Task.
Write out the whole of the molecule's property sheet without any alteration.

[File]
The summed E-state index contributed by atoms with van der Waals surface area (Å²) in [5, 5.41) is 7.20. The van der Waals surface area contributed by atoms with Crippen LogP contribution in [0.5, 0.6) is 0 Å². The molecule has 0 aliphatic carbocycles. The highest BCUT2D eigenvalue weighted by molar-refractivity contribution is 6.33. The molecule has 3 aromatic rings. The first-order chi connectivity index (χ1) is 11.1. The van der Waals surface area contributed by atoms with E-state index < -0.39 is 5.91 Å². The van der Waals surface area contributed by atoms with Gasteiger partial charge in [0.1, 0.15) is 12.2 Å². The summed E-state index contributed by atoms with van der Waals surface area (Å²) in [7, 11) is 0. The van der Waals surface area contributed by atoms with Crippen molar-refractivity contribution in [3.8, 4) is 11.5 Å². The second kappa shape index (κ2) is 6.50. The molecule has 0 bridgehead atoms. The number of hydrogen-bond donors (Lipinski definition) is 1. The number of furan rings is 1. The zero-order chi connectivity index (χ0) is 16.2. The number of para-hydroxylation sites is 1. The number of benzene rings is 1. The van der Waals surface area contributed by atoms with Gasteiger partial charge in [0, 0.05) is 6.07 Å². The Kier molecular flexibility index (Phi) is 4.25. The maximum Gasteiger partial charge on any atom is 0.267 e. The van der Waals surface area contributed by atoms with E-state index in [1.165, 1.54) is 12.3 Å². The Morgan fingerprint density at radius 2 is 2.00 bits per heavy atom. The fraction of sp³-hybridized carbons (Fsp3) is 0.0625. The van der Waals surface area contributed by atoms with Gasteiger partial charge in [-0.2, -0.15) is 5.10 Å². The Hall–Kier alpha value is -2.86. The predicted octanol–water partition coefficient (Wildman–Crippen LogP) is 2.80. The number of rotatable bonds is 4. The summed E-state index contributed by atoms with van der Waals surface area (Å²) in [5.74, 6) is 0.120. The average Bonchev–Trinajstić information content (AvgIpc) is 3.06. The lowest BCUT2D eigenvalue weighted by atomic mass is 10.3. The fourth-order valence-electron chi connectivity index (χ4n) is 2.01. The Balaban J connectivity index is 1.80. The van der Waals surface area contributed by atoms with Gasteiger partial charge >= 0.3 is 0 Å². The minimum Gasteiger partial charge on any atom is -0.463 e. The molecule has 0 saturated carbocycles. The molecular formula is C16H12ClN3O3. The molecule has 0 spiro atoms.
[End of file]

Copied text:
The summed E-state index contributed by atoms with van der Waals surface area (Å²) in [5, 5.41) is 7.20. The van der Waals surface area contributed by atoms with Crippen LogP contribution in [0.5, 0.6) is 0 Å². The molecule has 0 aliphatic carbocycles. The highest BCUT2D eigenvalue weighted by molar-refractivity contribution is 6.33. The molecule has 3 aromatic rings. The first-order chi connectivity index (χ1) is 11.1. The van der Waals surface area contributed by atoms with E-state index < -0.39 is 5.91 Å². The van der Waals surface area contributed by atoms with Gasteiger partial charge in [0.1, 0.15) is 12.2 Å². The summed E-state index contributed by atoms with van der Waals surface area (Å²) in [7, 11) is 0. The van der Waals surface area contributed by atoms with Crippen molar-refractivity contribution in [3.8, 4) is 11.5 Å². The second kappa shape index (κ2) is 6.50. The molecule has 0 bridgehead atoms. The number of hydrogen-bond donors (Lipinski definition) is 1. The number of furan rings is 1. The zero-order chi connectivity index (χ0) is 16.2. The number of para-hydroxylation sites is 1. The number of benzene rings is 1. The van der Waals surface area contributed by atoms with Gasteiger partial charge in [0, 0.05) is 6.07 Å². The Kier molecular flexibility index (Phi) is 4.25. The maximum Gasteiger partial charge on any atom is 0.267 e. The van der Waals surface area contributed by atoms with E-state index in [1.165, 1.54) is 12.3 Å². The Morgan fingerprint density at radius 2 is 2.00 bits per heavy atom. The fraction of sp³-hybridized carbons (Fsp3) is 0.0625. The van der Waals surface area contributed by atoms with Gasteiger partial charge in [-0.2, -0.15) is 5.10 Å². The Hall–Kier alpha value is -2.86. The predicted octanol–water partition coefficient (Wildman–Crippen LogP) is 2.80. The number of rotatable bonds is 4. The summed E-state index contributed by atoms with van der Waals surface area (Å²) in [5.74, 6) is 0.120. The average Bonchev–Trinajstić information content (AvgIpc) is 3.06. The lowest BCUT2D eigenvalue weighted by atomic mass is 10.3. The fourth-order valence-electron chi connectivity index (χ4n) is 2.01. The Balaban J connectivity index is 1.80. The van der Waals surface area contributed by atoms with Gasteiger partial charge >= 0.3 is 0 Å². The minimum Gasteiger partial charge on any atom is -0.463 e. The molecule has 0 saturated carbocycles. The molecular formula is C16H12ClN3O3. The molecule has 0 spiro atoms.